As a guest in the media, you’re referred to as the ‘talent’, and what they’re looking for is great talent.
Yep, you’re like a juggling act or a poodle at a dog show. You’re there to add interest, colour, a new and different voice, oh and of course an informed opinion.
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You could be the most knowledgeable and well-informed person on a certain topic, but we’re here to tell you that you won’t be asked back unless you’re interesting.
You need to be ‘good talent’. What does that mean? Well speaking from combined 25 years’ experience in radio, TV and online, here’s what we would look for:
• A smile in your voice. Literally – smile when you talk – it totally changes your voice!
• A big personality. The type of personality can range, think of Gordon Ramsay versus Nigella Lawson versus Jamie Oliver. They’re all very different personalities but they’re definitely all big personalities. For your character to come across well in print, on screen or through the radio, it has to be almost larger than life.
• Confidence. Everyone gets nervous but you have to be ballsy enough to sound/look fairly relaxed and to avoid being a ‘rabbit in the head lights’! You also need the confidence to sit back and let the presenter or host drive the conversation. They have a plan, so pace yourself and don’t blurt everything you’ve got out in one go.
• Authenticity. Yes, good talent can switch ‘on’ and ‘off’, certainly, and you’ll always put your best foot forward when you’re in the spotlight, but you can’t fake it. Be yourself, but be your biggest and brightest self. If you’re being authentic, you’ll be able to be spontaneous and quick to answer questions from left-field because you won’t be filtering your answer.
• A lack of polish. There’s nothing more boring that someone who is fresh out of ‘media training’, is measured and polite and wants to script every detail of their answer before they’re on-air. It’s boring just thinking about it. You must have the confidence to laugh at yourself and to put yourself out there, otherwise you sound like a politician.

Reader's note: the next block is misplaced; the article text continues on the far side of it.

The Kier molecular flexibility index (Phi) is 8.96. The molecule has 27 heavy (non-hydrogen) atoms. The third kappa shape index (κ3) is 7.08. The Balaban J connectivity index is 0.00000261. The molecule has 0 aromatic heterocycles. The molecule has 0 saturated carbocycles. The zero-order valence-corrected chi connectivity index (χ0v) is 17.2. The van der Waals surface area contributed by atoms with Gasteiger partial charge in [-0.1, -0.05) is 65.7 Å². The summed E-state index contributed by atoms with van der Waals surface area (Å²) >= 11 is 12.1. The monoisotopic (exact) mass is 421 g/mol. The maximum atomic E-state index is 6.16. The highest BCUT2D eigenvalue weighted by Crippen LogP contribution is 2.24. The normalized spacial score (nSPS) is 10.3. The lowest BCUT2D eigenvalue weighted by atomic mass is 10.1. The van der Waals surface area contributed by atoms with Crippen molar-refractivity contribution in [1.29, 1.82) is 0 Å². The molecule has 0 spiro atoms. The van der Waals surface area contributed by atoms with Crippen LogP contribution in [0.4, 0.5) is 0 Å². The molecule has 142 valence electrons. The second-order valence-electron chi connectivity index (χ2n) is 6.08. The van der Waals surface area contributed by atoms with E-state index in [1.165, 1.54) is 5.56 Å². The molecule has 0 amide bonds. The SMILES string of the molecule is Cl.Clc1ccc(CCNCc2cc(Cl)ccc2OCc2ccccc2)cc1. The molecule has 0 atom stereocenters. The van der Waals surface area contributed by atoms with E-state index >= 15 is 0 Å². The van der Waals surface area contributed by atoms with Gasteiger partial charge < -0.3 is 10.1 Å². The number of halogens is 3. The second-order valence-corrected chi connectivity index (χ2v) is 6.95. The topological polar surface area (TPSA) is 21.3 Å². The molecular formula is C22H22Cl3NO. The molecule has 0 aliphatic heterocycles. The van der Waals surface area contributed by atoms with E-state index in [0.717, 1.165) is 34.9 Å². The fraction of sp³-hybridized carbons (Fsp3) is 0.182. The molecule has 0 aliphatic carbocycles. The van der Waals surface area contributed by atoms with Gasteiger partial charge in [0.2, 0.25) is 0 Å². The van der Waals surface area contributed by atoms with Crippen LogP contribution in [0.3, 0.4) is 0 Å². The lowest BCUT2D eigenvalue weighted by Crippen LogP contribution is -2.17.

• Something unique. That little extra that makes you stand-out from the rest. Hopefully that comes from you being authentic. It could be a broad Aussie accent or a particular turn-of-phrase you have, a personality quirk or a unique story you have to tell. It could be anything but it is always engaging and interesting.
• Credibility. Of course, you do need some credibility such as tertiary qualification or significant experience in the field you’re talking about. But that’s not enough. You need to be articulate and able to respond well (and quickly) when you’re put on the spot. A good producer will brief you so you’ll know what to expect from an interview, but you’ve got to be OK with some curve balls!
• Availability. In this case, the world revolves around the program – not you. If you’re serious about getting some air-time, you’ll need to make yourself available and be willing to sacrifice other commitments when opportunities arise.
Although you might want to score some media appearances to boost your profile or that of your business, no-one wants to know that, so leave your ego at the door! In fact, at some media outlets, you won’t even have your business mentioned but don’t worry, it doesn’t matter. The best possible way you can promote yourself is to be interesting, engaging, likeable and maybe a little humble.
If you’re good talent, you’ll be asked back; and if the audience likes you, they’ll find you.
This article was originally published on Women’s Agenda.